Snow and Police Check-Points

Yesterday, we were walking around Samara in t-shirts. When we left this morning it was snowing – and very cold! It was a long day on the road today – over 11 hours – and we encountered several bouts of snow along the route as well as hail at one point. The temperature has dropped significantly and the forecast suggests daily lows in the 20’s F for the next few days. That may dissuade us from the camping we had planned for this week.

Snow falling as we left Samara
Snow falling as we left Samara
Winter roadside scene
Winter roadside scene
Snowy departure from Samara
Snowy departure from Samara

The snow was settling on the ground in Samara but further north it seemed to be melting as it landed. It is certainly cold enough to get more snow in the coming days.

I found another interesting toilet at a fuel station today. After filling up the Defender, I went to use the station’s facilities and was sent around the back to an outhouse. The wooden structure had a distinct lean to one side. Inside was a shaky wooden floor that had a hole in it, through which you could see the ground and a pile of ‘stuff’ a few feet below. Interesting!

Leaning Tower for Pissing
Leaning Tower for Pissing

We also had our first encounters with Russian police today, when we were pulled over by two police checkpoints, about 5km apart. Before the trip, we heard several stories of how the Russian police lay in wait for tourists to extract bribes for fictional transgressions. So far, our experience has been very different.

Law enforcement is very active in Russia. Permanent police checkpoints are placed on the major roads and are encountered quite frequently, with a number of checkpoints being passed each day. The presence of the checkpoints is advertised on road signs and speed limits reduce on the approach to them, so that the officers have time to select vehicles for checks and indicate to their drivers using sticks/batons that they hold in their hands. For the most part, the officers seem to be more interested in trucks than cars. Prior to today, we have passed a good number of these checkpoints, at a reduced speed, and the police have had ample opportunity to select us for checks had they wished. They didn’t.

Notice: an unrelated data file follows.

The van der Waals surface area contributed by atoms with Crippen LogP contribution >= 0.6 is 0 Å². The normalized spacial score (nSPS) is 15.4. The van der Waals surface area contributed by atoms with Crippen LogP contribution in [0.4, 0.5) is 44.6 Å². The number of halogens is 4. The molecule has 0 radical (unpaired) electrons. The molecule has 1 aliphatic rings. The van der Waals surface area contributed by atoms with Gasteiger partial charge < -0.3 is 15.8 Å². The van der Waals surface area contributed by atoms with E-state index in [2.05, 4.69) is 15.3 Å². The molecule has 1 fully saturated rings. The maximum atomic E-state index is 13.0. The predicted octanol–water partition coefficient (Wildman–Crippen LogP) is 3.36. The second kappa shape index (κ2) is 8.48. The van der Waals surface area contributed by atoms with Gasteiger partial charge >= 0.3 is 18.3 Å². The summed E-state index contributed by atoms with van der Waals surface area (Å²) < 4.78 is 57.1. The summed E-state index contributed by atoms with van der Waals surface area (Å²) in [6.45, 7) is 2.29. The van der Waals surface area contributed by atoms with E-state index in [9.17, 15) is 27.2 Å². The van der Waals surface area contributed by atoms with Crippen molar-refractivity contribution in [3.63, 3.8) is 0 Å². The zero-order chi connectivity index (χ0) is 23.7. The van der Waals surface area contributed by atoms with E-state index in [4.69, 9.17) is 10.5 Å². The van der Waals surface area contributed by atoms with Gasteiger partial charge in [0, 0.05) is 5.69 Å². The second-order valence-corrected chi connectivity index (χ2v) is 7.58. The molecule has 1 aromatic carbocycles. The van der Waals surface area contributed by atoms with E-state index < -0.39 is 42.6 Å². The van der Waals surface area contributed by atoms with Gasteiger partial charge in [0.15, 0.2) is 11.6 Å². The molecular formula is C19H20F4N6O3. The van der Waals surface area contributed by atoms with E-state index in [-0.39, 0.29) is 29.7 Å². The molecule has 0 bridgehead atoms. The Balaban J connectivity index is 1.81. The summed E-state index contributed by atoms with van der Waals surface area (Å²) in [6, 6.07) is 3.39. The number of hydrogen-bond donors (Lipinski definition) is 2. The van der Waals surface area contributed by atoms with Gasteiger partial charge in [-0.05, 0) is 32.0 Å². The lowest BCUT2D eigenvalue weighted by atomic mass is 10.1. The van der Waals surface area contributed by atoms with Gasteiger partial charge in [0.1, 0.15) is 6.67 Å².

Speed traps are also commonplace, usually where the speed limit is reduced from 90kph to 50kph, either on the approach to towns/villages or at road works. As with the checkpoints, we pass speed traps every day. I’m sure that on occasion we’ve been slightly above the limit but we haven’t been pulled over. I suspect they’re interested in the bigger fish – those who significantly exceed the limit.

We’ve also found ourselves alongside, or in front of, mobile police patrols. Any of these officers could have decided to pull us over, but did not.

As mentioned, today we got two pulls in a fairly short distance. On the first stop, the officer approached us with a smile and said ‘Good afternoon’ (in Russian). I produced my passport, migration card, driving licence and vehicle registration. When we said we were tourists, he smiled. After checking my documents, he sent us on our way. A brief and pleasant experience. The second stop was even more brief. The young officer approached my window and I handed him my passport with migration card. At the same time I told him we were tourists. After a brief look at my passport, he handed it back, waved away the driving licence I was trying to hand him, and sent us on our way. Brief and cordial.

Neither of these officers gave any indication of being interested in bribing tourists. To the contrary, when they realised that we were tourists, they were friendly and sent us on our way fairly quickly. We’ve only been in Russia for a few days but, based on our experiences so far, I’ve been impressed by the Russian police officers.

The Defender is looking particularly scruffy at the moment, after two dusty cities and driving through snow and slush today. She could do with a good wash, but she tends to blend in well looking as she does 🙂

Dirty Defender
Dirty Defender

We are now in Kazan, a UNESCO Heritage Site. From the little that we saw driving in at sunset, it is an attractive city that is neater and more organised than the previous Russian cities we’ve visited. We were scheduled to leave Kazan tomorrow and start the journey to Perm. It would be a shame to leave without seeing Kazan, so we are adjusting the schedule and staying here for one more day. Whilst long driving days are a necessary part of the trip, in order to reach the places we want to see, I’m mindful not to let the driving schedule control the trip. We’ll make adjustments, as necessary, so that we can find time to enjoy the places that we pass through. Looking forward to seeing Kazan in daylight!

 

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